By: Geoffrey Mark
Publisher: Ultimate Symbol
Publication Date: March 2018
Review by: Barbara Bamberger Scott
Review Date: February 23, 2018
Entertainment writer Geoffrey Mark has constructed the thoroughly engrossing story of Ella Jane Fitzgerald, who rose from poverty to become one of the iconic singers of the 20th, or any, century.
As depicted by Mark, Fitzgerald was a product of a common law marriage and abused by a stepfather as a teen; she hung out on the streets of a multi-ethnic neighborhood on weeknights and sang in church on Sundays. She loved to dance, convinced that hoofing was her destiny. At 16 she entered a music contest, planning to dance, panicked when her name was called and sang a song instead, resulting in an encore and first prize -- $25. Through connections from that first performance, she met swing bandleader Chick Webb and began to tour with him. Three years later, Fitzgerald was voted Number 1 Female Vocalist in readers’ polls from Downbeat and Melody Maker, beating out Billie Holiday Bailey (Mark notes that her male counterpart in the polls was Bing Crosby).
Fitzgerald matured along with the recording industry and later the golden age of television, providing fast-moving vehicles for her remarkable career, recounted by Mark in a year-by-year format. In 1945, she made recording history with a wordless single utilizing one of her signature talents -- scat singing. With scat, she turned a gimmick into a jazz tradition that no one could match. By the 1950s she was a regular on the TV variety show lineup, recording with the jazz greats -- Count Basie, Duke Ellington, Louis Armstrong -- and pop stars like Bing Crosby, Tennessee Ernie Ford, Pat Boone and the Ink Spots, helping to create songs made just for her. She sang the hits of every era she lived through; her original phrasing and inimitable tone made her equally comfortable with “I Loves You Porgy,” “Mack the Knife,” and “The Old Rugged Cross.”
There’s hardly a page of Mark’s behind-the-scenes bio that does not record some innovation, award or distinction garnered by The First Lady of Song. Yet she was rather shy, admired for her dignified bearing as well as her vocal gifts. She ascended to worldwide acclaim as a black woman in an industry dominated by white men. With the help and push of manager and close friend Norman Grantz, she stayed in the limelight well into her twilight.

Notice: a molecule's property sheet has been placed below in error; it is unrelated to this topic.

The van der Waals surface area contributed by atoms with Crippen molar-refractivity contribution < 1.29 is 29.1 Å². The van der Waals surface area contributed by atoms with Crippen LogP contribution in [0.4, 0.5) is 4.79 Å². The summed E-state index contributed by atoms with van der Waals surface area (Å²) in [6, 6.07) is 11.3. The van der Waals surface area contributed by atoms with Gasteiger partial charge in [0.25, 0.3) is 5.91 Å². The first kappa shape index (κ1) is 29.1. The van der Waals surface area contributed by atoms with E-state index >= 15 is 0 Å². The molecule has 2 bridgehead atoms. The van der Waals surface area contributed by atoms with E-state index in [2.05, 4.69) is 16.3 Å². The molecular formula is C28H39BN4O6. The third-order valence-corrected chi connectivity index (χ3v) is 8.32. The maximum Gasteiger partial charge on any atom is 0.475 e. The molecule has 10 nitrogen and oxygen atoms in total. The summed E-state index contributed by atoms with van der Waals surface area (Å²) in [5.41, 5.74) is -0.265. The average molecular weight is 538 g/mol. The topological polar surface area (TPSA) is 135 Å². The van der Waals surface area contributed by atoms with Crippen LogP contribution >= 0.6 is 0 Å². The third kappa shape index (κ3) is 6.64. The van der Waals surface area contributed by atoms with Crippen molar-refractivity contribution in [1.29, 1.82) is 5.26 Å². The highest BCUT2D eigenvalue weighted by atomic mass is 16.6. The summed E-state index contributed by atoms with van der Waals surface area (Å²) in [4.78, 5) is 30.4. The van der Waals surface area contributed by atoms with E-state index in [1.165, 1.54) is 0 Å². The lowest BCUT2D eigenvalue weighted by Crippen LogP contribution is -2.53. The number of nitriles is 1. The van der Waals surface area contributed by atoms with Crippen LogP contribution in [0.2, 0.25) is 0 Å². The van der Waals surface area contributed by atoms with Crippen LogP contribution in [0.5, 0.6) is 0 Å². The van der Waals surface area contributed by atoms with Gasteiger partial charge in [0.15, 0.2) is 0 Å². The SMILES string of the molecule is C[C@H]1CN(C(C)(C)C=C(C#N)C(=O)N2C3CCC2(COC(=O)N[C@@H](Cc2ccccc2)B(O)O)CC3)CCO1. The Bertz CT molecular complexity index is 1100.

The book, which the author freely acknowledges is an unauthorized biography, focuses primarily on Fitzgerald’s public life, but with many personal glimpses. She was married and divorced twice, and with her second husband adopted a son whose life Mark characterizes as rather lonely since his mother was so often away. She gave generously to charities, was a civil rights activist, and in her last few years enjoyed staying at home, regaling famous and family visitors with tales of her past -- despite failing sight, hearing and serious health complications.
Mark felt drawn to this project after seeing Fitzgerald perform and learning that there was very little in print about her. He writes in a conversational style that suits his subject, dispelling rumors about Fitzgerald and noting her thousands of professional accomplishments. In producing his comprehensive chronicle, he received invaluable input from a number of key players in the saga: Val Valentin, Joe Pass, Dinah Shore. This large photo-rich offering celebrates Fitzgerald’s centennial, with a Deluxe Edition available that includes a 2-CD set of Ella’s recordings.
Quill says: Ella Fitzgerald fans and those just discovering her musical talents will find this book a treasure - lengthy bio, discography and hundreds of amazing anecdotes about the Queen of Jazz.